Thursday 14 June 2018

The Handmaid’s Tale - It does no good to want the impossible.

The Handmaid's Tale: 2x09 Smart Power.
June:  That’s what I am now, my circumstances have been reduced. I suppose I am one of the lucky ones. I still have circumstances.
These are not small things. These are not things to be dismissed, these are things that are possible, in my reduced circumstances. This room, this house, the way to the store and back. Everything else is impossible. Hannah, Luke. A dive bar with great music. A really sharp machete. It does no good to want the impossible.

There are many people in Gilead who have very little power. This powerlessness is by design, a strategy to keep the Commanders in power in spite of their shortcomings and frequent failings. There is a hierarchy of powerlessness, from the Wives to the Marthas to the Handmaids, and Gilead has made good use of the tensions that this causes – carefully constructing a home in which women are less likely to help each other. There is also a whole mass of people that the show rarely shows, people like those who helped June when she escaped and paid so dearly for it, who are both socially and economically disadvantaged and live in a constant fear that keeps them complacent and quiet, apart from the few among them who somehow find the courage to save lives. 

The great misconception that Gilead has is that these women it subjects have no power. Or maybe Gilead is well aware and so scared of that fact that it does everything to hide the fact that they still possess power from women. When he goes on his diplomatic trip to Canada, Commander Waterford needs Serena to come with him to be what June was a few months ago – proof that Gilead does not enslave women, proof that she is willingly subjugating herself, that she chose this role freely. It is a moment loaded with tension, after what Fred did to her to punish her – she flinches, she turns her back, she is pondering her situation deeply, and with new eyes. She is to serve as proof that women aren’t oppressed or voiceless, except she is now in the process of realising that this is exactly the world that she has helped create, that she is what she never wanted to be, a trophy wife for Gilead.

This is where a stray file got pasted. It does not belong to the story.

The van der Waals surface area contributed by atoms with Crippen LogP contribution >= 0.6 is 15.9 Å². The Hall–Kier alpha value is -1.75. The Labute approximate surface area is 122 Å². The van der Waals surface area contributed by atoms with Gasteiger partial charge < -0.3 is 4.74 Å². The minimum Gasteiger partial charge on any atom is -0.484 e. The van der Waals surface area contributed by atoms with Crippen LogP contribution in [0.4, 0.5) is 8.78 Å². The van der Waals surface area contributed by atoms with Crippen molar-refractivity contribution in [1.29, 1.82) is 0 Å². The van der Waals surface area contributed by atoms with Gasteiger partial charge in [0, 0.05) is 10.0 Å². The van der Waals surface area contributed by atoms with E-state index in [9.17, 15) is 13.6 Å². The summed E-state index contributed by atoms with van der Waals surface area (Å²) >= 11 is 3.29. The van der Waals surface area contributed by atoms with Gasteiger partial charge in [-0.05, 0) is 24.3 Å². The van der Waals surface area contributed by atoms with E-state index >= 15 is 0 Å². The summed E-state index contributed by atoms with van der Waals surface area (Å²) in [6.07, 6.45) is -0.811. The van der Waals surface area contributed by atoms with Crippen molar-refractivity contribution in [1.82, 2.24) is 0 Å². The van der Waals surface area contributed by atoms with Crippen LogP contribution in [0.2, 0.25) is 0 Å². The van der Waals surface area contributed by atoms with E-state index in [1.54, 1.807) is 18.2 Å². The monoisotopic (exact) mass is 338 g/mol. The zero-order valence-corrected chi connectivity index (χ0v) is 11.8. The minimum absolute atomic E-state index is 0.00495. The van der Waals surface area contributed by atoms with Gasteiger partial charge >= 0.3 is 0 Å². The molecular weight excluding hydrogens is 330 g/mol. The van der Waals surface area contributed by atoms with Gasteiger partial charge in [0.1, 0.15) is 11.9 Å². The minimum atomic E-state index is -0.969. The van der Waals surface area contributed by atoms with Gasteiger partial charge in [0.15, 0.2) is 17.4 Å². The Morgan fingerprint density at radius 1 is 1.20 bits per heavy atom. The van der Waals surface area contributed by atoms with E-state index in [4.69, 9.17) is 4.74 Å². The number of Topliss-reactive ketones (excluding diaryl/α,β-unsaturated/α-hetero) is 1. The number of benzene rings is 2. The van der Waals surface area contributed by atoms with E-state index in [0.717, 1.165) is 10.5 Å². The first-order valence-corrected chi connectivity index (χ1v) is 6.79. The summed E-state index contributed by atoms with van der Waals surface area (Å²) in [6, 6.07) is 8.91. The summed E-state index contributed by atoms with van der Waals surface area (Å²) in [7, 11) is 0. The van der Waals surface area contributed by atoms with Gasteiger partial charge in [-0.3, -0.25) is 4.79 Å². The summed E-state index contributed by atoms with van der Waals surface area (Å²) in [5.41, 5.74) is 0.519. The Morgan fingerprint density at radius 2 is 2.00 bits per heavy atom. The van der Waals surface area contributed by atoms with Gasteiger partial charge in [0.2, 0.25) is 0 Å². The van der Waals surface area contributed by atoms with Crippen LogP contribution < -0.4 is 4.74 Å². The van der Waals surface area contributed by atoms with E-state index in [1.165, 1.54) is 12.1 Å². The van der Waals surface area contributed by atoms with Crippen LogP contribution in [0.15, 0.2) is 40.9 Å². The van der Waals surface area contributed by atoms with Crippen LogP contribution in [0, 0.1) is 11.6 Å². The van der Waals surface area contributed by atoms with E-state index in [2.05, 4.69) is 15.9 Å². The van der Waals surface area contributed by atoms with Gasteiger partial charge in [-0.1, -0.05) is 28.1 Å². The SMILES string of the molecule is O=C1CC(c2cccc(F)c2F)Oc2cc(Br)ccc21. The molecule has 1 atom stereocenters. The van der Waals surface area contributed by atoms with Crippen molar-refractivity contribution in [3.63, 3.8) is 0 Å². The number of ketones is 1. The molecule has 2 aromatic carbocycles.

She still manages to put all of that frustration on June before she leaves – June who is in the third trimester. She tells her that she will have her leave the house as soon as the baby is born, instead of allowing her to wean the baby off as is customary. She says that it is for both of them, since they’re sick of each other, but that’s a deeply ironic statement, considering that it quite possibly signs a death warrant for June – who will either be asked to do the exact same thing again, for a different family, or be sent to the Colonies. It’s as much a direct threat as Serena can make, and maybe she is doing this because she thinks that June’s presence in the house is indirectly responsible for the complete breakdown of her marriage, for that completely skewed balance. In any case, that threat determines everything that June does from here on, because it puts a very clear end date on her attempts to protect her baby from Gilead. 

The thing about smart power is that it does not contain any inherent idea about the amount of total power that is necessary, it’s more of a statement regarding the use of whatever tools are available to fit a particular situation. It’s a good title for this episode, as a lot of characters manoeuvre with whatever they have to achieve their goals – with varying results. Commander Waterford seems to be doing well to start off with, dealing with a country desperate to begin trading with its biggest and only neighbour again, a country that is desperately looking for ways it can disregard the blatant human rights abuses in that country. That’s why Serena is there – to give the Canadian government an excuse. She is welcomed with a schedule that contains pictographs instead of words and in the best moments through the episode, she regards this world with a sense of awe – a world that she has helped to change so profoundly in Gilead, that is still the same here across the border. Women talk about how much they work. Couples kiss on the street. All the while, she is made aware of the fact that here, she is a curiosity at best, a despised symbol of a tyranny at worst. A curious child looks at her and asks her if she is a princess, a horrified mother tries to get as much distance between herself and this woman who stands for a country in which women are condemned to a life she cannot imagine. She tries to connect with her hosts but is inevitably brought back to being a Gileadean specimen. Again, it’s hard to feel sorry for her, considering she was so instrumental in creating this in the first place, and she always seems smart enough to have been able to predict that it would end like this.